But a happy mom is a better mom. And sometimes feeling good about yourself allows you to feel more in control – which is especially hard when you’re thrown into the deep end of parenthood!
So take a shower every day if you can. Take a bubble bath. Do your hair and makeup if it makes you feel good. Be a happier parent.
Hold your baby all the time.
Every new parent should feel free to hold their baby as often as they want. You can NOT spoil a baby by loving him too much. Every study shows that holding babies is good for them. So don’t let anyone talk you out of doing it.
BUT – you do NOT have to hold your baby all the time. Putting him down in his own bed, letting him play in a bouncy chair, setting him in a swing for a while or even giving him some tummy time on the floor are all good things, as well. The world won’t end because your child is fussy or even crying. Babies HAVE to learn how to self-soothe. It’s an important skill and necessary for their development. There’s a HUGE difference between neglecting or ignoring your baby and allowing them to develop independence. So set him down once in a while and give your arms a much needed break!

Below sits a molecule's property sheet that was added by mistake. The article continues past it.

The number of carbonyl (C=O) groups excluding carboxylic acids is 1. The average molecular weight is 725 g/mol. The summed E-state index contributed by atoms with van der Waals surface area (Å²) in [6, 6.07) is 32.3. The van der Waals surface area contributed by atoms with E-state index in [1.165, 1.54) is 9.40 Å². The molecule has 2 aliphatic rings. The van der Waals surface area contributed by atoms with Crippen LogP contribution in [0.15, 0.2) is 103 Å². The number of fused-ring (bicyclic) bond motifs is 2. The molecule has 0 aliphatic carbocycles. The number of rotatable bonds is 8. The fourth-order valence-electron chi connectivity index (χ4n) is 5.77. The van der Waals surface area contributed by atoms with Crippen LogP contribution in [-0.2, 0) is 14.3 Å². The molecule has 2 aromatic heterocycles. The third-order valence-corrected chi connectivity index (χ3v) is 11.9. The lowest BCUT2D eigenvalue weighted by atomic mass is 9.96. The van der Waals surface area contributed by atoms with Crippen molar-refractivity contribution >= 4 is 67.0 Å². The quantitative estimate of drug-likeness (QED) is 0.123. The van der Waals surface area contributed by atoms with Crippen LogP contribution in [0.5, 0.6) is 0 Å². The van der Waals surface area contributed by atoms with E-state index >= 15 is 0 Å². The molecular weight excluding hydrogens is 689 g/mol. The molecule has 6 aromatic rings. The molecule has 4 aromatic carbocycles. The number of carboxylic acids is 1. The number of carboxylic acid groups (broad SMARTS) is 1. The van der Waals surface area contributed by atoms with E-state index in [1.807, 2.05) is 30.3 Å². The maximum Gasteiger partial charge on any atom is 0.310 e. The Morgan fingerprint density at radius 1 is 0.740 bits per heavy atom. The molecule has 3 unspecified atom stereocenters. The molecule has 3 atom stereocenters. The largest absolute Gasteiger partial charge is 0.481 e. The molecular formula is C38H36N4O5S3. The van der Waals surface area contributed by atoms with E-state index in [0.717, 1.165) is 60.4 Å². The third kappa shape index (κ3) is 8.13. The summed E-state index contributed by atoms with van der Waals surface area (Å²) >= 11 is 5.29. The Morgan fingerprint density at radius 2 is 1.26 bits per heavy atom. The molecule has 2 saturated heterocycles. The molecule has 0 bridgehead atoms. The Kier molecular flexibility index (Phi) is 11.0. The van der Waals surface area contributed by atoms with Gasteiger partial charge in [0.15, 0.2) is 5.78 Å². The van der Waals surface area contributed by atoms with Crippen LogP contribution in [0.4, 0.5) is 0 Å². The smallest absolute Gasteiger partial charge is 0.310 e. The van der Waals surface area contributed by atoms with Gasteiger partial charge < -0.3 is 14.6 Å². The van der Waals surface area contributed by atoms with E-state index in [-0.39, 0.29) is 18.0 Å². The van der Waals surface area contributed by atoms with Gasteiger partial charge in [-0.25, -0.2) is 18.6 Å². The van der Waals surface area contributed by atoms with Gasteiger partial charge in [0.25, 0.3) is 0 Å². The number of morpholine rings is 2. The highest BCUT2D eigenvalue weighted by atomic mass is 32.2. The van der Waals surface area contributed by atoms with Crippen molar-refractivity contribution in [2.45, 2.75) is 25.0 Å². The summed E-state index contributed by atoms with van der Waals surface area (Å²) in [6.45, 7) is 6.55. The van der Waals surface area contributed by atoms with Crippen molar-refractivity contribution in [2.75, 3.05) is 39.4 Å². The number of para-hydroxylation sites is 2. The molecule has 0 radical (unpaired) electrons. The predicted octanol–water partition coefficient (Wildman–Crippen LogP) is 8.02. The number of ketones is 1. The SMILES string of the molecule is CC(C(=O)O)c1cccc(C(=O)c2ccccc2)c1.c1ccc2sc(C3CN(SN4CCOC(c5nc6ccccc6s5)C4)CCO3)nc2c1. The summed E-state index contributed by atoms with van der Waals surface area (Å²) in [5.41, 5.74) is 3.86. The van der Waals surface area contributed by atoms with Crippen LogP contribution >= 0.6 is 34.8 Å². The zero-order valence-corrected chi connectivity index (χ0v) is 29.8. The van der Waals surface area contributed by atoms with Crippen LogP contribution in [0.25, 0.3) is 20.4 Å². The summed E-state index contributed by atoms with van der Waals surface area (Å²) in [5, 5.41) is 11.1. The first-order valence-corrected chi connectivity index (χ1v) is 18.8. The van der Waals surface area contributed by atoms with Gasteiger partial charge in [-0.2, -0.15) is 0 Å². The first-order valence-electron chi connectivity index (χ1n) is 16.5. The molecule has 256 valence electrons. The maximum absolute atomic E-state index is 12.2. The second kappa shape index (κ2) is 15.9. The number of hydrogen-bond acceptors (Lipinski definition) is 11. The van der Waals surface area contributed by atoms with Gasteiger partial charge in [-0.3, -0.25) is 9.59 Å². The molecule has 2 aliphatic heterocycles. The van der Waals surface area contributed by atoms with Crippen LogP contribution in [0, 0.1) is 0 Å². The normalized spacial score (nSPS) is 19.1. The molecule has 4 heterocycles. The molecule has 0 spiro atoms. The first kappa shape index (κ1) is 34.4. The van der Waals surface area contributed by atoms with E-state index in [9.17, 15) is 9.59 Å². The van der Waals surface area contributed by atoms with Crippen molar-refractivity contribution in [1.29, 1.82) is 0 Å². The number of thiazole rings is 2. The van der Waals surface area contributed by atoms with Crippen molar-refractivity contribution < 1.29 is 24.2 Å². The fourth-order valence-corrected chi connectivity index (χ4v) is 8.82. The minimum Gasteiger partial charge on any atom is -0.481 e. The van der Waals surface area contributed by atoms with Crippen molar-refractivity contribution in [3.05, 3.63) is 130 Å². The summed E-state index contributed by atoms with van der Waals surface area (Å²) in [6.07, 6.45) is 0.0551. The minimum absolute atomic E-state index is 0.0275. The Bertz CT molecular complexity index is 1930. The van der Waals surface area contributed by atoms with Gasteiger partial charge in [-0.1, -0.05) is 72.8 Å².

Don’t let other kids near your baby.
Everyone knows that kids carry germs. They are tiny little germ factories who seem to pick up every bit of dirt and grime around. This is especially true for daycare and school-age kids.